Binge eating: What it is, and how to overcome it

Binge eating is a mental health disorder charactised by frequent episodes of over-eating, followed by shame and embarrassment.
Binge eating.
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What you need to know:

  • Binge eating differs from food addiction in that binge eaters have episodes of over-eating, while food addiction is about the feeling that eating gives a person.
  • Binge eaters often experience shame and embarrassment, and tend to isolate themselves.
  • Cognitive behavioural therapy (CBT) can help binge eaters resolve their negative relationship with food.

Binge eating is a mental disorder characterised by episodes of overeating. Binge eaters often eat large amounts of food in a short time. Binge eating is different from simply overeating on occasion, as it is usually associated with negative emotions such as shame, guilt, and embarrassment.

Binge eating is different from food addiction in a few key ways. First, binge eaters have episodes of overeating, while food addiction is a more constant struggle with cravings and compulsive eating.

Binge eating is a mental illness, while food addiction is the dependency on the physical reaction (the good feeling) caused by eating food.

Identifying binge eating characteristics

  • Eating large amounts of food in a short period
  • Feeling out of control during these episodes
  • Eating in secret
  • Feeling unable to stop eating even when  full
  • Eating faster

Binge eating is different from bulimia nervosa, another type of eating disorder. Bulimia nervosa is characterised by episodes of binge eating followed by purging, which can include self-induced vomiting, excessive exercise, or the use of laxatives.

Triggers of binge eating

While the exact cause is unknown, certain factors could trigger binge eating behaviour.

  • When one has a history of dieting or other attempts to control one's weight; people who restrict their food intake may eventually reach a point where they feel out of control and begin binging.
  • Genetics can also play a role in binge eating; some research suggests that certain genes may make people more vulnerable to disordered eating.
  • Gender is also a factor; women are more likely to experience binge eating than men. In addition, emotional trauma can lead to binge eating as a way of numbing oneself from painful feelings.
  • And finally, worry about body image can trigger binge eating in an attempt to achieve an "ideal" body type.

The harmful side of binge eating disorder

Binge eating is a severe problem that can have negative consequences. For example, binge eating can lead to weight gain, increasing the risk for health problems such as diabetes, high blood pressure, and heart disease.

In addition, people who binge-eat often feel ashamed and embarrassed about their behaviour, leading to social isolation and depression. Binge eating can also cause stomach pain and upset, as well as bloating and gas.

Tips to help beat binge eating disorder

  • Mindfulness is a key component to breaking the binge eating cycle

Mindfulness is the practice of being present in the moment and observing your thoughts and feelings without judgement.

When you are mindful, you are aware of your surroundings and the choices you are making. Mindfulness also allows you to be more aware of your eating habits and preferences to make necessary changes. 

  • Diet is important in maintaining a healthy lifestyle and preventing binge eating.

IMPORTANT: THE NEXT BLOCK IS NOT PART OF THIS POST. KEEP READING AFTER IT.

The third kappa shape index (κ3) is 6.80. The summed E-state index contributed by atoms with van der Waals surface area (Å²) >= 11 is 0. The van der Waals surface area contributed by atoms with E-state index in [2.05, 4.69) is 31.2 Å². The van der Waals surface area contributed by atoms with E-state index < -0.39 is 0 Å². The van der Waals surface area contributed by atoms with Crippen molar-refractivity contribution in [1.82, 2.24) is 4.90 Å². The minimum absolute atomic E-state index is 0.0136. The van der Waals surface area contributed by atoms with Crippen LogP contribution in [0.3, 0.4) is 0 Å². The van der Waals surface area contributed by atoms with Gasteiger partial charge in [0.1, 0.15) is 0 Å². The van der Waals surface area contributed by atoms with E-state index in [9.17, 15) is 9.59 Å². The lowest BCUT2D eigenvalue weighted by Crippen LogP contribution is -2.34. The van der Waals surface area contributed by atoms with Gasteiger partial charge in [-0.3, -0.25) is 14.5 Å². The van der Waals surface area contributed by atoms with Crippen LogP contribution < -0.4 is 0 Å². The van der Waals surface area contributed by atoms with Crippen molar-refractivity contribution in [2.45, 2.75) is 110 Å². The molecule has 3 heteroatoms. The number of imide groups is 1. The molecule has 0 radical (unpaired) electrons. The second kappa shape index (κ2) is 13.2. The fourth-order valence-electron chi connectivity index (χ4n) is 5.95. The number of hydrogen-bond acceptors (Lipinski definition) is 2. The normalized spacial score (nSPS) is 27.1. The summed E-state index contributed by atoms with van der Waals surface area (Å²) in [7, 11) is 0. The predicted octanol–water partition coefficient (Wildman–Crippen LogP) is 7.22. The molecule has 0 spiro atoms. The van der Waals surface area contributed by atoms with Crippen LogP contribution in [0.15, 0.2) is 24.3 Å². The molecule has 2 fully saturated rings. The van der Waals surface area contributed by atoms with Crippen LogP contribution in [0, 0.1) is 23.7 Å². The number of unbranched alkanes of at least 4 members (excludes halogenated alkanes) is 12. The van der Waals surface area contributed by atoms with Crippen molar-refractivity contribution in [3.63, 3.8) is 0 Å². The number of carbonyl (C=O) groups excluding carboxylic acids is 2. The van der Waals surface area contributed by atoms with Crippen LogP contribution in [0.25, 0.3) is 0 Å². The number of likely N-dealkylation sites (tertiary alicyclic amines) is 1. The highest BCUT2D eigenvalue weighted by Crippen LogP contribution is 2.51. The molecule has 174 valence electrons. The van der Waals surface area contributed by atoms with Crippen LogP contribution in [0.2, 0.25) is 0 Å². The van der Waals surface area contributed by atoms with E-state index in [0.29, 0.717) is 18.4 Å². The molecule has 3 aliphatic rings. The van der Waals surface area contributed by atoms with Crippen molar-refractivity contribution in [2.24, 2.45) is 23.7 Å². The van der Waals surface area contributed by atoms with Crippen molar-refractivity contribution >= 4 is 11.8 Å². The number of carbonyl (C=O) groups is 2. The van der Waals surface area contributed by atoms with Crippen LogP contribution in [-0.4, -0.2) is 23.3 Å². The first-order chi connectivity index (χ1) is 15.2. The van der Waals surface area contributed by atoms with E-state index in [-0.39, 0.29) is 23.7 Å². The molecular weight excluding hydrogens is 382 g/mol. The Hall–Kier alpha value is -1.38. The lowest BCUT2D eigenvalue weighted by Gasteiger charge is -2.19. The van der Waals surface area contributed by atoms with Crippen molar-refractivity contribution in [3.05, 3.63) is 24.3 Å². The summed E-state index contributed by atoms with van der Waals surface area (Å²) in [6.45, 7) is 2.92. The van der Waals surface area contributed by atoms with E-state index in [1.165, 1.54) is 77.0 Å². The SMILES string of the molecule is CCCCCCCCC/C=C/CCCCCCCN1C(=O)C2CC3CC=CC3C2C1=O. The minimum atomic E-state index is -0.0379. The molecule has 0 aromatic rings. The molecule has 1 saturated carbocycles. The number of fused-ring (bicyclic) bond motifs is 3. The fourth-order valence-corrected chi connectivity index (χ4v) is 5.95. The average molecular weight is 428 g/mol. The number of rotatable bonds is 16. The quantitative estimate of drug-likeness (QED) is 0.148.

A balanced diet should include a variety of nutritious foods from all food groups. This will help ensure that you get the nutrients you need and avoid feeling deprived or bingeing on unhealthy foods.

Include plenty of fruits, vegetables, whole grains, lean protein, and healthy fats in your diet. It is also essential to pay attention to portion sizes and not to skip meals.

It can be tempting to overeat or indulge in unhealthy cravings when you feel like you are getting too hungry. However, by planning and having healthy snacks on hand, you can avoid this temptation and stay on track with your healthy diet.

Also, drink plenty of water throughout the day to stay hydrated and avoid getting too hungry.

  • Stay active

Exercise can help to boost your mood and energy levels, as well as improve your overall health. When you are feeling good about yourself, it can be easier to resist the urge to binge eat.

Exercise can also help burn off any excess calories you may have consumed during a binge. If you are not used to exercising, start slowly with moderate activities such as walking or swimming. Then, as you get more fit, you can increase the intensity of your workouts.

Diagnosing and treating binge eating disorder

If you think you may be struggling with a binge eating disorder, seek help from a mental health professional. Binge eating disorder is a condition that can harm your physical and psychological health. Various treatment options for binge eating disorders are available, including cognitive-behavioural therapy, interpersonal psychotherapy, and medication.

Cognitive-behavioural therapy (CBT) is a type of therapy that can help you to identify and change the negative thoughts and behaviours that are associated with binge eating. CBT can also help you to develop healthy coping skills and to manage stress more positively.

Interpersonal psychotherapy (IPT) is a therapy that focuses on your relationships and how they may affect your eating disorder. IPT can help you to learn how to communicate more effectively and resolve conflict healthily.

Medication can also help to improve mood, reduce anxiety, and decrease the frequency of binge eating episodes.



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